The birth of the survival horror game as we know it was in 1992 when the influential Alone In The Dark was released. This creepy adventure was one of the first games to show us full 3D rendered polygons and had you fighting to stay alive inside a haunted mansion. In 2008 the Alone In The Dark series has been re-imagined for a new generation of gamers, crammed full of creative ideas and littered with flaws.
Anyone expecting to be skulking around haunted mansions looking for clues will soon be surprised to find they are jumping over fiery chasms and fallen sky-scrapers in a yellow cab. This is not the Alone In The Dark of old: although there are plenty of torch-lit corridors, there are also some explosive set pieces, driving sections, and a token open-world element to cater for the action-hungry modern gamer. Unfortunately the game's plentiful ambition and vision is never matched by the quality execution it deserves, and the whole thing reeks of insufficient play testing.
Upon loading up a saved game you will be greeted with a gruff voice announcing “Previously on Alone In The Dark” accompanied with TV style logo and, well, previous events catch-up montage. Now this is a very good idea, most of us will have loaded a game we haven't played in a few days only to think “What the hell is going on here” and lose some interest. Maybe Eden Games had noticed this phenomenon in other narrative-driven games and didn't want risk their masterpiece succumbing to this fate, or maybe they realised no one was going to follow the nonsense going on in this story without a little help. Either way it is effective and I dare say we shall see it repeated in future games. New moving picture influences don't stop there; the game is divided into sections that you are able to skip through using a chapter selection story-board if you get stuck.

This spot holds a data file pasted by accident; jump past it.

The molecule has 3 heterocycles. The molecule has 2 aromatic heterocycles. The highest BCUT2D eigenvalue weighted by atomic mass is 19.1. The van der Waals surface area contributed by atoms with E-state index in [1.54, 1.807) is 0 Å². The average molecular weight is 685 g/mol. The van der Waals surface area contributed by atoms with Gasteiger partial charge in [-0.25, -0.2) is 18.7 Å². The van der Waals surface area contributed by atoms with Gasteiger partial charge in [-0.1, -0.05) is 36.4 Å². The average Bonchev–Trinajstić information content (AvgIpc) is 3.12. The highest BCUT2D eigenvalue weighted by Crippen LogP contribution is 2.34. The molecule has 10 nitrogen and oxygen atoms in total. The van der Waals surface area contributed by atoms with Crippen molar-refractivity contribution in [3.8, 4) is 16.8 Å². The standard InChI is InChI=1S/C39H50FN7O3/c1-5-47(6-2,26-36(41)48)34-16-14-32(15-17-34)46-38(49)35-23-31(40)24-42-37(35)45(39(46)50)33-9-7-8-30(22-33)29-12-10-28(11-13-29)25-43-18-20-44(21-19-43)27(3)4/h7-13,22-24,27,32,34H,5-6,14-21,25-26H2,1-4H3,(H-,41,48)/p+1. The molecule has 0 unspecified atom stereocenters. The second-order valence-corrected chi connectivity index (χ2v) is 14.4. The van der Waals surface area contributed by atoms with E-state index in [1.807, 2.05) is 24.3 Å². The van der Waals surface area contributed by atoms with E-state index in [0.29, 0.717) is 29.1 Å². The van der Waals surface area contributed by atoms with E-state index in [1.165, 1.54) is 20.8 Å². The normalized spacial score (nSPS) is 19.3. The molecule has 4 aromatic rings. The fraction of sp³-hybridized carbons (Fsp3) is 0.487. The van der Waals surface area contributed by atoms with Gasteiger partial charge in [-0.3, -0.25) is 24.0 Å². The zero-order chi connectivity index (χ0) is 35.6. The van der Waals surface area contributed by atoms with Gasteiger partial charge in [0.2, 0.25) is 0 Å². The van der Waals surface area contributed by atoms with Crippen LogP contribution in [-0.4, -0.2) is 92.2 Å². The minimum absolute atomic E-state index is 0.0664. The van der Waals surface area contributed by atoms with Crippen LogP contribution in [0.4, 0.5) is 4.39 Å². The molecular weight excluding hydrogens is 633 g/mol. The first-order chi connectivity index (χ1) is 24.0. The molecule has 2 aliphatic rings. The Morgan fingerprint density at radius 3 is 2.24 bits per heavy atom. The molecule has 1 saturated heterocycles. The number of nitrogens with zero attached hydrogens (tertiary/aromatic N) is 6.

One interesting feature is a novel inventory screen where accessing items is done using a first-person view of the inside of Edward's Jacket. Here he can store explosive bottles, flammable liquids, batteries, sticky tape, a gun. You know... guy stuff. Combing different items creates weapons or explosives. For example, a cloth and a bottle of spirits creates a handy Molotov cocktail. The game does not pause whilst in the inventory so you had better be quick deciding on how you are going to skin the impending metaphorical cats. Explosive items can be thrown and shot mid-air to blow stuff up from a distance, all in slow-motion revelry. A decent idea, but it doesn't ever feel skilful and its often unclear whether or not you are going to be in the blast radius. Success in combat is mainly achieved by ensuring your cruelly limiting inventory slots are fully stocked with explosives. Another nice touch is that you are able to blink to close your eyes (when in first-person view) which serves the function of clearing your vision and enabling the spooky 'spectre vision', a supernatural ability to see the paranormal.
The dismal selection of enemies you encounter have only a handful of character models, are quite challenging and only occasionally require resourceful use of the environment to defeat. By the time you reach the open-world section where you are free to roam Central Park the only thing you are likely to fear is your progression being slowed by these miserable, repetitive chore-beings who don't have the common decency to explode gorily, but evaporate with a puff of smoke. In the open Central Park 'Humanz' can be avoided by simply running directly away from them, get into a car however, and its a different story. Enemies suddenly remember they are able to jump impossible distances, stick to the roof of your car and pummel you through the windscreen; the only way to remove them is to deliberately crash. As it happens, crashing is not a problem thanks to the glitchy collision detection. Humanz are able to get up and repeat the attack pattern until you wish you had never seen that car.